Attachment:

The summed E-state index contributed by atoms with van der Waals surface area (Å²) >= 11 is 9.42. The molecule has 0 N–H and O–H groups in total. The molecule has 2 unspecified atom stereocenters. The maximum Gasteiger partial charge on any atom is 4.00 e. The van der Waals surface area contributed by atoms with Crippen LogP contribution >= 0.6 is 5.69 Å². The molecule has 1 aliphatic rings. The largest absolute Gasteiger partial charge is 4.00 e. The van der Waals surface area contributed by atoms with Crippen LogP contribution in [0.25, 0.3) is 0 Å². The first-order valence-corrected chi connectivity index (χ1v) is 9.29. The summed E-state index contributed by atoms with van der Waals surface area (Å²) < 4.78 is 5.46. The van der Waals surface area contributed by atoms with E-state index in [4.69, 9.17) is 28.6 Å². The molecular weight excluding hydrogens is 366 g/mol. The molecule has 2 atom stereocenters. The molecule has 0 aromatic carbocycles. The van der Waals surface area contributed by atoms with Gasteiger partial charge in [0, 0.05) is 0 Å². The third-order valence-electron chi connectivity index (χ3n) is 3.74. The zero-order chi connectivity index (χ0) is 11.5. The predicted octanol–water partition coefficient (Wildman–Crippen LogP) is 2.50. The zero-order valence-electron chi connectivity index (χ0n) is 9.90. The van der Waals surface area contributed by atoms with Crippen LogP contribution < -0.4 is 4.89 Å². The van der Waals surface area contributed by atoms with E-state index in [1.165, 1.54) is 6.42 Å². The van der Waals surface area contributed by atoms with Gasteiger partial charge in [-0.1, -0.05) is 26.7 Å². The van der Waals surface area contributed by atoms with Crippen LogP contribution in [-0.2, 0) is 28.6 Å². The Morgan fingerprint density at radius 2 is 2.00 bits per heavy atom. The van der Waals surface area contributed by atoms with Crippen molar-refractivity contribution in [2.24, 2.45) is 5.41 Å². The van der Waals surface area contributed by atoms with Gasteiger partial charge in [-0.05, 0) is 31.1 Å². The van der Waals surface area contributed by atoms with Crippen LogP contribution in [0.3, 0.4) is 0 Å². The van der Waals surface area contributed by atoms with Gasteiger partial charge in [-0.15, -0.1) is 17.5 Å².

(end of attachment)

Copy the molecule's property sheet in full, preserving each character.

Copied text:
The summed E-state index contributed by atoms with van der Waals surface area (Å²) >= 11 is 9.42. The molecule has 0 N–H and O–H groups in total. The molecule has 2 unspecified atom stereocenters. The maximum Gasteiger partial charge on any atom is 4.00 e. The van der Waals surface area contributed by atoms with Crippen LogP contribution >= 0.6 is 5.69 Å². The molecule has 1 aliphatic rings. The largest absolute Gasteiger partial charge is 4.00 e. The van der Waals surface area contributed by atoms with Crippen LogP contribution in [0.25, 0.3) is 0 Å². The first-order valence-corrected chi connectivity index (χ1v) is 9.29. The summed E-state index contributed by atoms with van der Waals surface area (Å²) < 4.78 is 5.46. The van der Waals surface area contributed by atoms with E-state index in [4.69, 9.17) is 28.6 Å². The molecular weight excluding hydrogens is 366 g/mol. The molecule has 2 atom stereocenters. The molecule has 0 aromatic carbocycles. The van der Waals surface area contributed by atoms with Gasteiger partial charge in [0, 0.05) is 0 Å². The third-order valence-electron chi connectivity index (χ3n) is 3.74. The zero-order chi connectivity index (χ0) is 11.5. The predicted octanol–water partition coefficient (Wildman–Crippen LogP) is 2.50. The zero-order valence-electron chi connectivity index (χ0n) is 9.90. The van der Waals surface area contributed by atoms with Crippen LogP contribution < -0.4 is 4.89 Å². The van der Waals surface area contributed by atoms with E-state index in [1.165, 1.54) is 6.42 Å². The van der Waals surface area contributed by atoms with Gasteiger partial charge in [-0.1, -0.05) is 26.7 Å². The van der Waals surface area contributed by atoms with Crippen LogP contribution in [-0.2, 0) is 28.6 Å². The Morgan fingerprint density at radius 2 is 2.00 bits per heavy atom. The van der Waals surface area contributed by atoms with Crippen molar-refractivity contribution in [2.24, 2.45) is 5.41 Å². The van der Waals surface area contributed by atoms with Gasteiger partial charge in [-0.05, 0) is 31.1 Å². The van der Waals surface area contributed by atoms with Crippen LogP contribution in [0.3, 0.4) is 0 Å². The van der Waals surface area contributed by atoms with Gasteiger partial charge in [-0.15, -0.1) is 17.5 Å².